"We found a number of similarities between racing and MCI's culture," notes Hoffmann. "Obviously, racing involves speed, and that also characterizes the way we do business. And we have a very young and aggressive sales force that's highly competitive, just the way the drivers are."

Hoffmann kicked off MCI's first racing incentive campaign, a "Ride and Drive" program, in November 1996. "We set up certain criteria for our sales executives to meet, and our 24 top performers won a trip to the Miller 200 races at the Milwaukee Mile in West Allis, WI in June."

The trip began on a Saturday, when the winners were flown to Milwaukee for an opening dinner at the Pfister Hotel. The following morning, the group had breakfast with MCI's racing team. Then they went to the track, toured the pit and paddock area, watched the drivers warm up, and watched the race, a two-hour event around a one-mile oval. As additional perks, "we introduced them to Max Papis, the driver of the MCI Toyota Indy car, and to Mario Andretti," says Hoffmann. "They were right in the thick of the action."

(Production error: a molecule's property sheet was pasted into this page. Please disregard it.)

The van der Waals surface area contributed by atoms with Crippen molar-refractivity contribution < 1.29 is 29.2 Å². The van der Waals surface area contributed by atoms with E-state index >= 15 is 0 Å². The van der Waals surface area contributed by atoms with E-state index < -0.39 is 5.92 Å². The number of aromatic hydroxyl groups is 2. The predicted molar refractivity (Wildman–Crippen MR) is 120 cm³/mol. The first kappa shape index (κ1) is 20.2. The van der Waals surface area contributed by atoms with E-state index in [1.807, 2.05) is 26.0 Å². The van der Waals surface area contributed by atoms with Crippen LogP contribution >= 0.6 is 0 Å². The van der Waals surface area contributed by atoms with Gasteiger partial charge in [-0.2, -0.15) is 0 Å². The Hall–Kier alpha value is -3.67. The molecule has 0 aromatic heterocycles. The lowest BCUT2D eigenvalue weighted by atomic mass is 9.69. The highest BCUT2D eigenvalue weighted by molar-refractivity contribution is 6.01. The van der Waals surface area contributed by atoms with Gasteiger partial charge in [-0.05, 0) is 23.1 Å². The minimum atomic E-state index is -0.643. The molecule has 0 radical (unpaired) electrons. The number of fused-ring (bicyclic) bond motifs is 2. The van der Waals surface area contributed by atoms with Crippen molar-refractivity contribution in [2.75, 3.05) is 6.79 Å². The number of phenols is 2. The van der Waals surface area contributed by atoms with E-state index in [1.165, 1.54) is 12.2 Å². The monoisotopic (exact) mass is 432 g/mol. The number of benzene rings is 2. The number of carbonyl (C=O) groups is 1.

On Monday, the group attended a class on racing dynamics conducted by instructors from the internationally known Skip Barber Racing School. After lunch, they were photographed with Papis and Leo Parente, another of MCI's drivers.

The high point of the day was when everyone was given racing suits and helmets and strapped into formula Dodges for a race of their own around the Milwaukee Mile. "They were a little skittish at first," recalls Hoffmann. "It was a bit intimidating. But they got out there, and they let it rip. They came back sweating, but they were extremely excited and they all wanted more."

The experience made some overnight converts to the sport. Hoffman recalls one executive who wasn't happy about spending the weekend at the track. "On Monday, he said, 'This has been the most thrilling weekend I've spent in a long time. No more golf for me--just racing.'"

Hoffmann has already held two more racing weekends this past summer, including one in June for 150 of MCI's top mass marketers at the Portland (OR) International Raceway, where Max Papis addressed the group. Says Hoffmann, "I heard people say, 'I've been waiting a year to meet this guy. I can't believe I'm actually here now.'"